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If the dull substance of my flesh were thought, Injurious distance should not stop my way; For then despite of space I would be brought, From limits far remote where thou dost stay. No matter then although my foot did stand Upon the farthest earth removed from thee; For nimble thought can jump both sea and land As soon as think the place where he would be. But ah! thought kills me that I am not thought, To leap large lengths of miles when thou art gone, But that so much of earth and water wrought I must attend time's leisure with my moan, Receiving nought by elements so slow But heavy tears, badges of either's woe.
About the headline (FAQ)
- by William Shakespeare (1564 - 1616), no title, appears in Sonnets, no. 44 [author's text checked 1 time against a primary source]
Musical settings (art songs, Lieder, mélodies, (etc.), choral pieces, and other vocal works set to this text), listed by composer (not necessarily exhaustive)
- by Leslie Crabtree (b. 1941), "Sonnet XLIV", 2008. [voice and piano] [text not verified]
- by Lex van Delden (1919 - 1988), "If the dull substance of my flesh", op. 72 (Drie sonnetten van Shakespeare) no. 3 (1961). [contralto and piano] [text not verified]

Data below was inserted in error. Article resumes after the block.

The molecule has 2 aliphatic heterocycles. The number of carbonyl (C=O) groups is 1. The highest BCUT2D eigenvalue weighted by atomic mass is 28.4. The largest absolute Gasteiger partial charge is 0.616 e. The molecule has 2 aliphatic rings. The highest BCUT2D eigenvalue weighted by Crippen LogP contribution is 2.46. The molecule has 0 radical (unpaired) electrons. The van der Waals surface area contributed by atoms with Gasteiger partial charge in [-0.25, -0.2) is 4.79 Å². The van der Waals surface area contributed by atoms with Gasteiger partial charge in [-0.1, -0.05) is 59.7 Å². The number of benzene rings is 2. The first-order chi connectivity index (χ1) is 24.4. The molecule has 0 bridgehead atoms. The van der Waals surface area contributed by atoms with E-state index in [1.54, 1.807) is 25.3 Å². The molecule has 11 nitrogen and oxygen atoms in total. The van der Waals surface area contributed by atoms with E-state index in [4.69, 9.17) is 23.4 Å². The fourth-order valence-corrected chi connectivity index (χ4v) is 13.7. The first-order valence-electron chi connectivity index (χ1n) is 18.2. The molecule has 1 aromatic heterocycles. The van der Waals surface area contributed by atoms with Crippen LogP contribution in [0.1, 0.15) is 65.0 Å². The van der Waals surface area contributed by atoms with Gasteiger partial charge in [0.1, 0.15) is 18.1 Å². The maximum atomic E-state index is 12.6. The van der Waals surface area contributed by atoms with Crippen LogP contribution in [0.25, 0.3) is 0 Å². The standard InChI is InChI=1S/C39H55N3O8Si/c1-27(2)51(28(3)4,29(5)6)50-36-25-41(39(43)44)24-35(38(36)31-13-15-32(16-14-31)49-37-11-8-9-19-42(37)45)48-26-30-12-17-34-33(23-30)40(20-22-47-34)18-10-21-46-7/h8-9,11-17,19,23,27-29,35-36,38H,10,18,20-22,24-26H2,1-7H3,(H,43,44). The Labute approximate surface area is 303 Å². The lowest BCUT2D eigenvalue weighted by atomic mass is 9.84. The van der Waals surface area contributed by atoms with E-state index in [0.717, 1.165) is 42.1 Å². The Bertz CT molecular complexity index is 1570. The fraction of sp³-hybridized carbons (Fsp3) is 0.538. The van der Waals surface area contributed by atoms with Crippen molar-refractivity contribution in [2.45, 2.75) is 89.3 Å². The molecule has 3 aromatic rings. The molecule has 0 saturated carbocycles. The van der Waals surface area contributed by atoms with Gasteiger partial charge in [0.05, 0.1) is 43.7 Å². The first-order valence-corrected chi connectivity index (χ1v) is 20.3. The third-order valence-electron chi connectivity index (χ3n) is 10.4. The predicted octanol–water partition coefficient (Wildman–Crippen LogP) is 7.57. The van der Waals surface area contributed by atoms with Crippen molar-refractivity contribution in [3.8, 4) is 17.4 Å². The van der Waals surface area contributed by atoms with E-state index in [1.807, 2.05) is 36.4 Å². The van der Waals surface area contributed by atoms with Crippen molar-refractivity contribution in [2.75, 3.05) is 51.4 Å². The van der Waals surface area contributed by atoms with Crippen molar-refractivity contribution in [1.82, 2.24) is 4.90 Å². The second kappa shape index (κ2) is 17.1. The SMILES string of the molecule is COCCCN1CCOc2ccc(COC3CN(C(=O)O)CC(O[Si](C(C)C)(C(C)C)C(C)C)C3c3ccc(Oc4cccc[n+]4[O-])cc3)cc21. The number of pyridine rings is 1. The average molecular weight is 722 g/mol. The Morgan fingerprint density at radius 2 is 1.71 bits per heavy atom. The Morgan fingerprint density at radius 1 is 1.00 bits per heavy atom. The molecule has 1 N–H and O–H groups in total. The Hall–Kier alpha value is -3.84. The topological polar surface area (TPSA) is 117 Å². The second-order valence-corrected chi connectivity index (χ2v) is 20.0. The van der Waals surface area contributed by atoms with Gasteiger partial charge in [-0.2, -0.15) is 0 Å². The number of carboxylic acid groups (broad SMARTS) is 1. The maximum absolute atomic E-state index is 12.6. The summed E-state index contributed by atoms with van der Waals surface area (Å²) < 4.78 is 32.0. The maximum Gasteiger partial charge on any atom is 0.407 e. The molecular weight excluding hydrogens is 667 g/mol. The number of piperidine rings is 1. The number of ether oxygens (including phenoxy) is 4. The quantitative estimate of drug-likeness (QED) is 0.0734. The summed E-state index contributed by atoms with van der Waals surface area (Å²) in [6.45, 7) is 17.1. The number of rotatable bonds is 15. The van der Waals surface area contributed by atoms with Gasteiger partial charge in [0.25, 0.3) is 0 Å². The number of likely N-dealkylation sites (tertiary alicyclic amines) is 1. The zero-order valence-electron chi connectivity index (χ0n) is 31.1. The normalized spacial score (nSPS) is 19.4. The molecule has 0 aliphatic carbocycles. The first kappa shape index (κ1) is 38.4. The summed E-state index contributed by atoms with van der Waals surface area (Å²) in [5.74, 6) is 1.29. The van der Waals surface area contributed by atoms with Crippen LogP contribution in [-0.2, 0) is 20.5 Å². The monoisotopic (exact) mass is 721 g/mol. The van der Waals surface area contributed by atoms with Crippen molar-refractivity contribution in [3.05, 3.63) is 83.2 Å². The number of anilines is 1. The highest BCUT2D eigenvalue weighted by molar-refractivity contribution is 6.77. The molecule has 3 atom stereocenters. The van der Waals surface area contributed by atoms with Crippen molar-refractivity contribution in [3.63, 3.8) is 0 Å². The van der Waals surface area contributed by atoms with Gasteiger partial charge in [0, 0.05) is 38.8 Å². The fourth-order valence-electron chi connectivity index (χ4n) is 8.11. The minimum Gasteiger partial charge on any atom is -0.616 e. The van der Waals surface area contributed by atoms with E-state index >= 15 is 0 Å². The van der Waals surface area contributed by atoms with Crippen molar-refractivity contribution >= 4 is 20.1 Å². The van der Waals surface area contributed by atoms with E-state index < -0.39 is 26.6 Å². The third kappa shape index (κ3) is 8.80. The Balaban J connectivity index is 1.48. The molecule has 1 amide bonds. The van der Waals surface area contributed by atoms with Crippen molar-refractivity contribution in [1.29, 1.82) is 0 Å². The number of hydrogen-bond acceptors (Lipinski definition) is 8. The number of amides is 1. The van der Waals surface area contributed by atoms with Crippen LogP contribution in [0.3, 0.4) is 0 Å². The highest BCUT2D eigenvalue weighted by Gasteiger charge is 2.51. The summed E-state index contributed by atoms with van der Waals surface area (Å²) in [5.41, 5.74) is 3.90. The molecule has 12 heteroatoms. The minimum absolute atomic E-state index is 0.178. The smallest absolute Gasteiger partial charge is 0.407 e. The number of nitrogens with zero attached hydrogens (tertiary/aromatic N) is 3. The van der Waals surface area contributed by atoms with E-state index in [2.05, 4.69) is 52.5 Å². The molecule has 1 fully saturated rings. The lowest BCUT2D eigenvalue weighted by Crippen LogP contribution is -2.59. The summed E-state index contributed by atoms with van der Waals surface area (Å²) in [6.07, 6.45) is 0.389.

- by Richard Simpson (1820 - 1876), "Sonnet XLIV", 1864. [medium voice and piano] [text not verified]
Available translations, adaptations, and transliterations (if applicable):
- ITA Italian (Italiano) (Ferdinando Albeggiani) , title 1: "Se l'ottusa sostanza della mia carne fosse intelletto", copyright © 2008, (re)printed on this website with kind permission
- FRE French (Français) (François-Victor Hugo) , no title, from Sonnets de Shakespeare, no. 44, published 1857
Researcher for this text: Emily Ezust [Administrator]
This text was added to the website: 2008-07-25
Line count: 14
Word count: 117
Se l'ottusa sostanza della mia carne fosse intelletto La distanza crudele non mi fermerebbe ora, perché mi ritroverei, dello spazio a dispetto, dai più remoti confini, là dove tu hai dimora. Che importerebbe, allora, che calcasse il mio piede La terra che, da te, resti la più remota; ché l'agile pensiero su terra e mare incede nell'attimo in cui immagina la sua lontana meta. Ah! Il pensiero di non esser pensiero, m'uccide tosto, pensiero che lunghe miglia varchi quando sei assente, ma purtroppo, poiché di acqua e di terra sono composto, devo aspettare i comodi del tempo, tutto gemente. Da così lenti elementi, senza altro frutto Che lacrime pesanti, segno del loro lutto.
- Translation from English to Italian (Italiano) copyright © 2008 by Ferdinando Albeggiani, (re)printed on this website with kind permission. To reprint and distribute this author's work for concert programs, CD booklets, etc., you may ask the copyright-holder(s) directly or ask us; we are authorized to grant permission on their behalf. Please provide the translator's name when contacting us.
- a text in English by William Shakespeare (1564 - 1616), no title, appears in Sonnets, no. 44
This text was added to the website: 2008-08-09
Line count: 14
Word count: 113